Skip to main content

Photography as Art - dilemmas of desire

‘Autumn’, combination albumen print by Henry Peach Robinson,1863. 

According to Ian Jeffrey, Peach Robinson's works confront the dilemma of photography between activity and passivity, that is, between imagination, the artist's unique faculty of giving form to what is primarily an "inner" vision clothed by the figures of the visible world,  by the  forms of external reality, and the recording of appearances that is, something like a "self-presentation of nature" mediate by the photographic apparatus and process - a double challenge taking away the artist's control and his self-representation as a kind of "demiurge" of the visible world.  

 In the works of Robinson, Rejlander and others, photography assumes the "challenge" of art as a sort of competition for "aesthetic recognition" on the grounds of the established system of the arts, its recognized values and attributed functions. The very values and functions that the advent of photography will contribute to undermine and transform.  

Turning  mimesis into "mimetic desire", their works explored some of the inner capabilities of photography and, at the same time,  in their unresolved visual and conceptual tensions and contradictions, exposed the limitations of  their own  problematics, that is, of the field of questions, assumed values and purposes determining the theory and practice of the  contemporary "art" of photography.

Marcelo Guimarães Lima


Popular posts from this blog

Group f/64 Manifesto (1932)

Ansel Adams by Dorothea Lange

Group f/64 Manifesto
The name of this Group is derived from a diaphragm number of the photographic lens. It signifies to a large extent the qualities of clearness and definition of the photographic image which is an important element in the work of members of this Group.
The chief object of the Group is to present in frequent shows what it considers the best contemporary photography of the West; in addition to the showing of the work of its members, it will include prints from other photographers who evidence tendencies in their work similar to that of the Group.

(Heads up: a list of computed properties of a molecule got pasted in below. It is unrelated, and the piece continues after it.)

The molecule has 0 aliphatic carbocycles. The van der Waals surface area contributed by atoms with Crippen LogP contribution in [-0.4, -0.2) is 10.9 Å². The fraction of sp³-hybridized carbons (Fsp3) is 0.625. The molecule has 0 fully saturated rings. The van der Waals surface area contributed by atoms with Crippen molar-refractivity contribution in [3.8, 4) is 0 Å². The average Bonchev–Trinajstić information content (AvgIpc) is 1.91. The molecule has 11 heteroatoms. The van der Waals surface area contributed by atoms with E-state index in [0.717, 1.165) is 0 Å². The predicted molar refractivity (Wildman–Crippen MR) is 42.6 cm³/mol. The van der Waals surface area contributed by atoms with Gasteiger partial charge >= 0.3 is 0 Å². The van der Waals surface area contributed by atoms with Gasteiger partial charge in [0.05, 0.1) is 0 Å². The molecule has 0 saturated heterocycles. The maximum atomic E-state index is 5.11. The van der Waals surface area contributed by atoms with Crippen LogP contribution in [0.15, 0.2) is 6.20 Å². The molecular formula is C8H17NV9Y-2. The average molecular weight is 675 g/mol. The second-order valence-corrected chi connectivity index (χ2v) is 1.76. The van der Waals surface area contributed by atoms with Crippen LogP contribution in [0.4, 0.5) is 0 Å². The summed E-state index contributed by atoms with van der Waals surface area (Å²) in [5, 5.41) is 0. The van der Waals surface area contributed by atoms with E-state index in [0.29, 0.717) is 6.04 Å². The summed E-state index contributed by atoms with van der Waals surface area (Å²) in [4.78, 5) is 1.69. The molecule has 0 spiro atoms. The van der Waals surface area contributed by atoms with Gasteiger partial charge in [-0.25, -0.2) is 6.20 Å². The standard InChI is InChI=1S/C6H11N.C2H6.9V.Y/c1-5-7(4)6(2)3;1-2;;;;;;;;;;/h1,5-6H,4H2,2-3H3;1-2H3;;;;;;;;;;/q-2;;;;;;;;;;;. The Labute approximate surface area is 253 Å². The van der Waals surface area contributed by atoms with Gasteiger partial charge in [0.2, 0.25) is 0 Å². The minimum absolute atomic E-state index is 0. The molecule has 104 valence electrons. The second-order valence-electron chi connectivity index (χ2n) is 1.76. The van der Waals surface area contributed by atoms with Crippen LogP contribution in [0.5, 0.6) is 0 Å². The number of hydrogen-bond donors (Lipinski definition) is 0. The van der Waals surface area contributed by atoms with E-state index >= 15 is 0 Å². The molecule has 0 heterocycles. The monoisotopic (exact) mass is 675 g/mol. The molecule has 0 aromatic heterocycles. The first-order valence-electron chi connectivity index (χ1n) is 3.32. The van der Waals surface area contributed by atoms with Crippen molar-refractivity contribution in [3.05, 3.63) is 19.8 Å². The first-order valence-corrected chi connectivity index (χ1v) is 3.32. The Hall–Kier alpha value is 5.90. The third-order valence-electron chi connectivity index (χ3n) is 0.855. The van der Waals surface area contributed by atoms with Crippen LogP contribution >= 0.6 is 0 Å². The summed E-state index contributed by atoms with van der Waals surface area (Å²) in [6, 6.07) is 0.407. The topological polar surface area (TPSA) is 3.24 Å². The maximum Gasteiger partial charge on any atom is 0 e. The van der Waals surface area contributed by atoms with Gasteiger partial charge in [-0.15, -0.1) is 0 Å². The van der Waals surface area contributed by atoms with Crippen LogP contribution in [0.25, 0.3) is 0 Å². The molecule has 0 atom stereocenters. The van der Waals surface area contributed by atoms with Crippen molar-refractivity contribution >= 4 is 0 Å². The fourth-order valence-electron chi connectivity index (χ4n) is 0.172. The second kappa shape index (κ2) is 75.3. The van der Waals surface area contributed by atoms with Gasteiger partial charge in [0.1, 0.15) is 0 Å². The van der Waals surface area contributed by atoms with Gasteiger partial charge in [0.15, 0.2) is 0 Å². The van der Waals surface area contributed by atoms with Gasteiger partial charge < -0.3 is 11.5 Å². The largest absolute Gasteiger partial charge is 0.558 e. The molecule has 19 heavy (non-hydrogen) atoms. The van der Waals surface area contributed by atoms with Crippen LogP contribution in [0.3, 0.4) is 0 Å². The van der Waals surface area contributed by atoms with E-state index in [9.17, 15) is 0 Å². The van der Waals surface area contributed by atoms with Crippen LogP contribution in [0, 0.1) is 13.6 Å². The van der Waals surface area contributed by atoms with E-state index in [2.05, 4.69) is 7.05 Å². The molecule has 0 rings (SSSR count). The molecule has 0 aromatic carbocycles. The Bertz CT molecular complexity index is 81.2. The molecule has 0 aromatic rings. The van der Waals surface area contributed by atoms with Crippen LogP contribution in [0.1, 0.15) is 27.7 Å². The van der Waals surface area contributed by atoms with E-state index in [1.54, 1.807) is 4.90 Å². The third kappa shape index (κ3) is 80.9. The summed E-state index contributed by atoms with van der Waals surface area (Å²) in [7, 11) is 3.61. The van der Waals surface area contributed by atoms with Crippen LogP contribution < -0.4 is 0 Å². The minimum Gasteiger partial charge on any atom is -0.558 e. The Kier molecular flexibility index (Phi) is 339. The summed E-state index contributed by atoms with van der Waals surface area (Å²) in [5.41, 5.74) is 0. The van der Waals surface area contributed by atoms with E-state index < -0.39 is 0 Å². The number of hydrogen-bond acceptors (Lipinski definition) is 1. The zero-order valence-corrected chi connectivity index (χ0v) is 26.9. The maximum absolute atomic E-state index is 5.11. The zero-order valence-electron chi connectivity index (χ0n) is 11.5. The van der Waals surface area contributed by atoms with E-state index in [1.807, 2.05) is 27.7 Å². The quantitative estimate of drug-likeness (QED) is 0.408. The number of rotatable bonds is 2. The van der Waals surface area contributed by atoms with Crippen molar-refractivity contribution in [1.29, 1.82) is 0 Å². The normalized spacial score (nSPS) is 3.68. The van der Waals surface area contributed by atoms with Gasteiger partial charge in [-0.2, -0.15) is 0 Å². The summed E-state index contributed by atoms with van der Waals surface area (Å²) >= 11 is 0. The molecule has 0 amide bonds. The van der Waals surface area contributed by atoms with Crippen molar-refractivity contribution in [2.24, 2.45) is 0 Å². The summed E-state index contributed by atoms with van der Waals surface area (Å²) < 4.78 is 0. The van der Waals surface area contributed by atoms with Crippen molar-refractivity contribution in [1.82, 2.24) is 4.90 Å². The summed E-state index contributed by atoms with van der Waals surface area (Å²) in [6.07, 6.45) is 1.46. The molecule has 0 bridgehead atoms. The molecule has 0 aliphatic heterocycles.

Group f/64 is not pretending to cover the entire of photography or to indicate through its selection of members any deprecating opinion of the photographers who are not included in its shows. There are great number of serious workers in photography whose style and technique does not relate to the metier of the Group.
Group f/64 limits its members and invitational names to those workers who are strivin…

Alexander Gardner (1821-1882)

Alexander Gardner
The home of a Rebel Sharpshooter, Gettysburg

Alexander Gardner Dead Confederate sharpshooter at the foot of Round Top.  Gettysburg, Pennsylvania, July 1863. Alexander Gardner.
Richmond, Virginia. "Ruins of Gallego Mills." April 1865

The Lincoln Conspirators, 1865

Alexander Gardner, Lincoln 1865

Paul Strand: method and vision

Portrait, Washington Square Park, 1917

Pears and Bowls, 1916

Wild Iris, Maine, 1927

Wall Street, 1915

Portrait of Georges Braque, 1957

The “full acceptance” of reality is the method and goal of the photographer, observed Paul Strand. However, full objectivity has to be something different from a passive receptivity but must emerge from an active and vigilant attitude that requires the photographer’s control of his subject. Or rather, it requires the coming together of subject and object in the intervening space of the photograph, synthesizing and perhaps transcending both, a mediating space, both familiar and unusual, made of masses and voids, light and shadows, made of the equivalence of presence and absence,  of correspondences of vision and forms in the world, of the coalescence of equivalent forms in a frame, of a spatialized time and a space of  gradually superposed temporalities.

Marcelo Guimarães Lima